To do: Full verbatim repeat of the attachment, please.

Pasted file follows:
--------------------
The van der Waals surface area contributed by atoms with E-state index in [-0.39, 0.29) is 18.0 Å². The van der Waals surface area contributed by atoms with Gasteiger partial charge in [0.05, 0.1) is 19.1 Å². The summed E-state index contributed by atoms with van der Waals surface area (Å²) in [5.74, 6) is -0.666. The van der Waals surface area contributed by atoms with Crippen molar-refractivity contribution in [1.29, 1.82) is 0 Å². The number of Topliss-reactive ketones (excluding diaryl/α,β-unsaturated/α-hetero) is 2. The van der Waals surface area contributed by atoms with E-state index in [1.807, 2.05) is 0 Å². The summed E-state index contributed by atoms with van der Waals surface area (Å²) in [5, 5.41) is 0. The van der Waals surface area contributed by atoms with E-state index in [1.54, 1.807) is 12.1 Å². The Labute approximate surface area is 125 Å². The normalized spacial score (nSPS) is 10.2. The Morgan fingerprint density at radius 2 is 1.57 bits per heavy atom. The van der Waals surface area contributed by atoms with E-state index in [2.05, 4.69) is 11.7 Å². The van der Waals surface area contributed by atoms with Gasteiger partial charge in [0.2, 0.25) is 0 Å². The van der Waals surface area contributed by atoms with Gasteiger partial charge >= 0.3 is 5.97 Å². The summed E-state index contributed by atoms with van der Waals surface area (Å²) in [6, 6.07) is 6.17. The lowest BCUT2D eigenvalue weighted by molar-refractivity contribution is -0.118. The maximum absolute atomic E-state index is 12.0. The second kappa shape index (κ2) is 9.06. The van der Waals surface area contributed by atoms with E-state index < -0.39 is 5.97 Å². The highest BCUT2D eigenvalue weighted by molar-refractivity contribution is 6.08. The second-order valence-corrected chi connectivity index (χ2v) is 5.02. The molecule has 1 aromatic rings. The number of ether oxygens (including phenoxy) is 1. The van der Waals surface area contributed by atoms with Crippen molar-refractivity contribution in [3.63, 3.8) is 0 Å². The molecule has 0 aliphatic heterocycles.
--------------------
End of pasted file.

The van der Waals surface area contributed by atoms with E-state index in [-0.39, 0.29) is 18.0 Å². The van der Waals surface area contributed by atoms with Gasteiger partial charge in [0.05, 0.1) is 19.1 Å². The summed E-state index contributed by atoms with van der Waals surface area (Å²) in [5.74, 6) is -0.666. The van der Waals surface area contributed by atoms with Crippen molar-refractivity contribution in [1.29, 1.82) is 0 Å². The number of Topliss-reactive ketones (excluding diaryl/α,β-unsaturated/α-hetero) is 2. The van der Waals surface area contributed by atoms with E-state index in [1.807, 2.05) is 0 Å². The summed E-state index contributed by atoms with van der Waals surface area (Å²) in [5, 5.41) is 0. The van der Waals surface area contributed by atoms with E-state index in [1.54, 1.807) is 12.1 Å². The Labute approximate surface area is 125 Å². The normalized spacial score (nSPS) is 10.2. The Morgan fingerprint density at radius 2 is 1.57 bits per heavy atom. The van der Waals surface area contributed by atoms with E-state index in [2.05, 4.69) is 11.7 Å². The van der Waals surface area contributed by atoms with Gasteiger partial charge in [0.2, 0.25) is 0 Å². The van der Waals surface area contributed by atoms with Gasteiger partial charge >= 0.3 is 5.97 Å². The summed E-state index contributed by atoms with van der Waals surface area (Å²) in [6, 6.07) is 6.17. The lowest BCUT2D eigenvalue weighted by molar-refractivity contribution is -0.118. The maximum absolute atomic E-state index is 12.0. The second kappa shape index (κ2) is 9.06. The van der Waals surface area contributed by atoms with E-state index < -0.39 is 5.97 Å². The highest BCUT2D eigenvalue weighted by molar-refractivity contribution is 6.08. The second-order valence-corrected chi connectivity index (χ2v) is 5.02. The molecule has 1 aromatic rings. The number of ether oxygens (including phenoxy) is 1. The van der Waals surface area contributed by atoms with Crippen molar-refractivity contribution in [3.63, 3.8) is 0 Å². The molecule has 0 aliphatic heterocycles.